Criminal Defense, Legal Blog, Search and Seizure

Consensual Encounter – Consent to Search

An interesting case recently came out in the 2nd DCA regarding consensual encounters with police officers.

In the case, a police officer initiated a consensual encounter (or, an encounter with a person who is free to leave at any point) with an 18 year old high-schooler. The officer asked the student for his identification, which the student handed to the officer. The officer placed the student’s ID card and wallet on the hood of his patrol car. The officer then asked if the student would consent to a search as an “officer safety” method to ensure the student had no weapons, which the student permitted. The officer ultimately found four hydrocodone pills in the student’s pocket, for which the student had no prescription. the student was placed under arrest for possession of hydrocodone, a felony in the State of Florida.

The student filed a Motion to Suppress the evidence (the hydrocodone pills) found by the officer, arguing that the pills were found during an unlawful search. The student argued that the encounter with the police officer transformed from a “consensual encounter,” where he was free to leave, into an illegal detention, where he was no longer free to leave, when the officer placed the student’s ID and wallet on the hood of his patrol car. The motion to suppress was denied.

In denying the motion to suppress the evidence, the court reiterated the rule of law that police officers are not required to tell people that they are free to leave during a consensual encounter. However, the 2nd DCA reversed the ruling, and held that the evidence should have been suppressed because the student was clearly being detained and not free to leave when the officer held onto his ID and wallet. Therefore, when the student allegedly consented to the search, the student’s consent was not voluntary – he felt compelled to comply with the officer’s requests as a result of the improper detention. As a result, the evidence obtained as a result of the subsequent search was found to be unlawful. The 2nd DCA ruled that the student’s case should be dismissed.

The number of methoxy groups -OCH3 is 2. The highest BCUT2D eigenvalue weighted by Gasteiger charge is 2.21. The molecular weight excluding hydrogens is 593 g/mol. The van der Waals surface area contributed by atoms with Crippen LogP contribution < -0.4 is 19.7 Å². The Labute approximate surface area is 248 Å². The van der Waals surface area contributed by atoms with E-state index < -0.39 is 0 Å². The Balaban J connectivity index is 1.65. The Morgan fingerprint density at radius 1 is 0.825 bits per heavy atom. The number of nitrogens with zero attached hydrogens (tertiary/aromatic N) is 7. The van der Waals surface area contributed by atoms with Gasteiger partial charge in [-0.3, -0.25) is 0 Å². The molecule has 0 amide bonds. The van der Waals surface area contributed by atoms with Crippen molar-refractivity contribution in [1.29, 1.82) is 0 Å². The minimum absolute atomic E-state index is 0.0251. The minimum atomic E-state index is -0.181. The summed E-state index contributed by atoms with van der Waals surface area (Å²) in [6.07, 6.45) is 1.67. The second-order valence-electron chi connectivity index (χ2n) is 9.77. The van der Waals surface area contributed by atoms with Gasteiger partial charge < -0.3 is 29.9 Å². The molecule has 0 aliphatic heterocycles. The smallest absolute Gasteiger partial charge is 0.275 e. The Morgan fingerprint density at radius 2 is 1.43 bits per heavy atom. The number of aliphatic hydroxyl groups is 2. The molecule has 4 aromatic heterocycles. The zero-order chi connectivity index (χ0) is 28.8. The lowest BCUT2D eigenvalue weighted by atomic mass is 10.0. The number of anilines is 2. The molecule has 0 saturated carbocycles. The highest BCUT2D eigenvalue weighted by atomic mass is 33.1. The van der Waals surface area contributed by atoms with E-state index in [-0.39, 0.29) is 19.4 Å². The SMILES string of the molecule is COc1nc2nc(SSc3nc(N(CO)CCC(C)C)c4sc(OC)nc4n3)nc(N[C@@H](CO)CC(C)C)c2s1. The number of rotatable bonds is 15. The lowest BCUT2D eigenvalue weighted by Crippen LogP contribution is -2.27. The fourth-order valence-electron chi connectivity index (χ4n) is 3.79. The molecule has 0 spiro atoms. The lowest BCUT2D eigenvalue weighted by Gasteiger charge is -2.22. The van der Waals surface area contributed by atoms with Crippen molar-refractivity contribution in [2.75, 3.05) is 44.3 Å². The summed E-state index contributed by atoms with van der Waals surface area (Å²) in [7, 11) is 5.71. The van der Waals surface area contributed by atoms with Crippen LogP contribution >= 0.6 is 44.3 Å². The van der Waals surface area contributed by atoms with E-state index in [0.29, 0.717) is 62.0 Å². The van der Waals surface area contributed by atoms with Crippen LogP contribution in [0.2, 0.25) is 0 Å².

Cases where law enforcement officers conduct searches are often wrought with Constitutional issues. This case (Lane v. State of Florida) is a perfect example. However, it is important to remember that just because evidence obtained as a result of an unlawful search may be suppressed, the case will not always necessarily be thrown out all together as a result. The outcome of each case will depend on the specific facts of that case.

Anyone who has been arrested as a result of a search by a police officer should contact a criminal defense attorney to discuss the particular facts of the case and review any potential constitutional violations.


Casey Reiter is an associate attorney at Stuart R. Manoff & Associates, P.A. in West Palm Beach, Florida, practicing in the areas of Criminal Defense and Marital Law.

Criminal Defense, Legal Blog